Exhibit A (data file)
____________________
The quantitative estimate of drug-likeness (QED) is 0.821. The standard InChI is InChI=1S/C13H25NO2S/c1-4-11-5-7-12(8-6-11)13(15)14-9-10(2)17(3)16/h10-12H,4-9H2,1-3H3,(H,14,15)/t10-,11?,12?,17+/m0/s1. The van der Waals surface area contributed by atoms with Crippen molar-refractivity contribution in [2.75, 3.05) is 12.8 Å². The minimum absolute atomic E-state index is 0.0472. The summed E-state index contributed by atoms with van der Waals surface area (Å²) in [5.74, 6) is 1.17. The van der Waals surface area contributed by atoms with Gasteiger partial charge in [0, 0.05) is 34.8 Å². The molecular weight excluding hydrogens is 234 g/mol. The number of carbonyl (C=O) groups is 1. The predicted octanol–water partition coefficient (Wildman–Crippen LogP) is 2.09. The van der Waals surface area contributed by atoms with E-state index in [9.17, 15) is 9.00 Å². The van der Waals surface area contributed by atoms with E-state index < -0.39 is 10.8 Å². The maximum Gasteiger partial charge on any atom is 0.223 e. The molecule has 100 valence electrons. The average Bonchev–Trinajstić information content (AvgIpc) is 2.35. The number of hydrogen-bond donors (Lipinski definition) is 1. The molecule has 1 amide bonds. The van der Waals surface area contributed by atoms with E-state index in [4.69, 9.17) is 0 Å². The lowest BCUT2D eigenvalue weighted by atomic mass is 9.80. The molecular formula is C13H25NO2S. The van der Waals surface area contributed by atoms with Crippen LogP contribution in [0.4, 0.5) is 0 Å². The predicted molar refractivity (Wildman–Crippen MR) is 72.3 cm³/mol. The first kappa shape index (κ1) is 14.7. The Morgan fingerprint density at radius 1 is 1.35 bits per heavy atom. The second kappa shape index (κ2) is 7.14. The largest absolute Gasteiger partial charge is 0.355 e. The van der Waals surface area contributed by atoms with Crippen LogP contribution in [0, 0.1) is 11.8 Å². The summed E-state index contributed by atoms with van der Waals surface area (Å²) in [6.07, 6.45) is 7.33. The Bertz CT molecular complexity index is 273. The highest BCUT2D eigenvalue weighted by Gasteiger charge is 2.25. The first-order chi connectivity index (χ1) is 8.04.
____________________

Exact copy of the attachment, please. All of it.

The quantitative estimate of drug-likeness (QED) is 0.821. The standard InChI is InChI=1S/C13H25NO2S/c1-4-11-5-7-12(8-6-11)13(15)14-9-10(2)17(3)16/h10-12H,4-9H2,1-3H3,(H,14,15)/t10-,11?,12?,17+/m0/s1. The van der Waals surface area contributed by atoms with Crippen molar-refractivity contribution in [2.75, 3.05) is 12.8 Å². The minimum absolute atomic E-state index is 0.0472. The summed E-state index contributed by atoms with van der Waals surface area (Å²) in [5.74, 6) is 1.17. The van der Waals surface area contributed by atoms with Gasteiger partial charge in [0, 0.05) is 34.8 Å². The molecular weight excluding hydrogens is 234 g/mol. The number of carbonyl (C=O) groups is 1. The predicted octanol–water partition coefficient (Wildman–Crippen LogP) is 2.09. The van der Waals surface area contributed by atoms with E-state index in [9.17, 15) is 9.00 Å². The van der Waals surface area contributed by atoms with E-state index < -0.39 is 10.8 Å². The maximum Gasteiger partial charge on any atom is 0.223 e. The molecule has 100 valence electrons. The average Bonchev–Trinajstić information content (AvgIpc) is 2.35. The number of hydrogen-bond donors (Lipinski definition) is 1. The molecule has 1 amide bonds. The van der Waals surface area contributed by atoms with E-state index in [4.69, 9.17) is 0 Å². The lowest BCUT2D eigenvalue weighted by atomic mass is 9.80. The molecular formula is C13H25NO2S. The van der Waals surface area contributed by atoms with Crippen LogP contribution in [0.4, 0.5) is 0 Å². The predicted molar refractivity (Wildman–Crippen MR) is 72.3 cm³/mol. The first kappa shape index (κ1) is 14.7. The Morgan fingerprint density at radius 1 is 1.35 bits per heavy atom. The second kappa shape index (κ2) is 7.14. The largest absolute Gasteiger partial charge is 0.355 e. The van der Waals surface area contributed by atoms with Crippen LogP contribution in [0, 0.1) is 11.8 Å². The summed E-state index contributed by atoms with van der Waals surface area (Å²) in [6.07, 6.45) is 7.33. The Bertz CT molecular complexity index is 273. The highest BCUT2D eigenvalue weighted by Gasteiger charge is 2.25. The first-order chi connectivity index (χ1) is 8.04.